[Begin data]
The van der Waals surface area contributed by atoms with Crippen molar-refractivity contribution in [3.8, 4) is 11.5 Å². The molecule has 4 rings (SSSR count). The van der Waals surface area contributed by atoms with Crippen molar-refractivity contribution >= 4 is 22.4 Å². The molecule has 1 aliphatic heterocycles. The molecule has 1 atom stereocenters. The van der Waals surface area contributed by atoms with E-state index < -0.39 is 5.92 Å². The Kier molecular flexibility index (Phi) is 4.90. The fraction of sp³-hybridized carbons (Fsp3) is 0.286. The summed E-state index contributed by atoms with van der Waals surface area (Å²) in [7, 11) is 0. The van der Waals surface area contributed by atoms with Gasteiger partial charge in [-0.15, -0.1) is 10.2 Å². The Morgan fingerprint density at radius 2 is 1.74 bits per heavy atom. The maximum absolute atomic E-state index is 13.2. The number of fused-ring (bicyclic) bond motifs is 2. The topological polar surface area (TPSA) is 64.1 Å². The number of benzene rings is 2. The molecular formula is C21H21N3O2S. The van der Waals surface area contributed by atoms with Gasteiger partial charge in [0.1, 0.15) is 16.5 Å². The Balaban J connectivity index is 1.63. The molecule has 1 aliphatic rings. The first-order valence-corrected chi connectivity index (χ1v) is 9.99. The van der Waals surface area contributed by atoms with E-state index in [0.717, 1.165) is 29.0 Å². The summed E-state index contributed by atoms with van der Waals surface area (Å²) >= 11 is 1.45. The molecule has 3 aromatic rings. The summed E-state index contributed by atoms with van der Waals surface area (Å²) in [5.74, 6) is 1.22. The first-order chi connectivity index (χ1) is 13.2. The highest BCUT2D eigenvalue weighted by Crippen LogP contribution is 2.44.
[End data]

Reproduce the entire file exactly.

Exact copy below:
The van der Waals surface area contributed by atoms with Crippen molar-refractivity contribution in [3.8, 4) is 11.5 Å². The molecule has 4 rings (SSSR count). The van der Waals surface area contributed by atoms with Crippen molar-refractivity contribution >= 4 is 22.4 Å². The molecule has 1 aliphatic heterocycles. The molecule has 1 atom stereocenters. The van der Waals surface area contributed by atoms with E-state index < -0.39 is 5.92 Å². The Kier molecular flexibility index (Phi) is 4.90. The fraction of sp³-hybridized carbons (Fsp3) is 0.286. The summed E-state index contributed by atoms with van der Waals surface area (Å²) in [7, 11) is 0. The van der Waals surface area contributed by atoms with Gasteiger partial charge in [-0.15, -0.1) is 10.2 Å². The Morgan fingerprint density at radius 2 is 1.74 bits per heavy atom. The maximum absolute atomic E-state index is 13.2. The number of fused-ring (bicyclic) bond motifs is 2. The topological polar surface area (TPSA) is 64.1 Å². The number of benzene rings is 2. The molecular formula is C21H21N3O2S. The van der Waals surface area contributed by atoms with Gasteiger partial charge in [0.1, 0.15) is 16.5 Å². The Balaban J connectivity index is 1.63. The molecule has 1 aliphatic rings. The first-order valence-corrected chi connectivity index (χ1v) is 9.99. The van der Waals surface area contributed by atoms with E-state index in [0.717, 1.165) is 29.0 Å². The summed E-state index contributed by atoms with van der Waals surface area (Å²) >= 11 is 1.45. The molecule has 3 aromatic rings. The summed E-state index contributed by atoms with van der Waals surface area (Å²) in [5.74, 6) is 1.22. The first-order chi connectivity index (χ1) is 13.2. The highest BCUT2D eigenvalue weighted by Crippen LogP contribution is 2.44.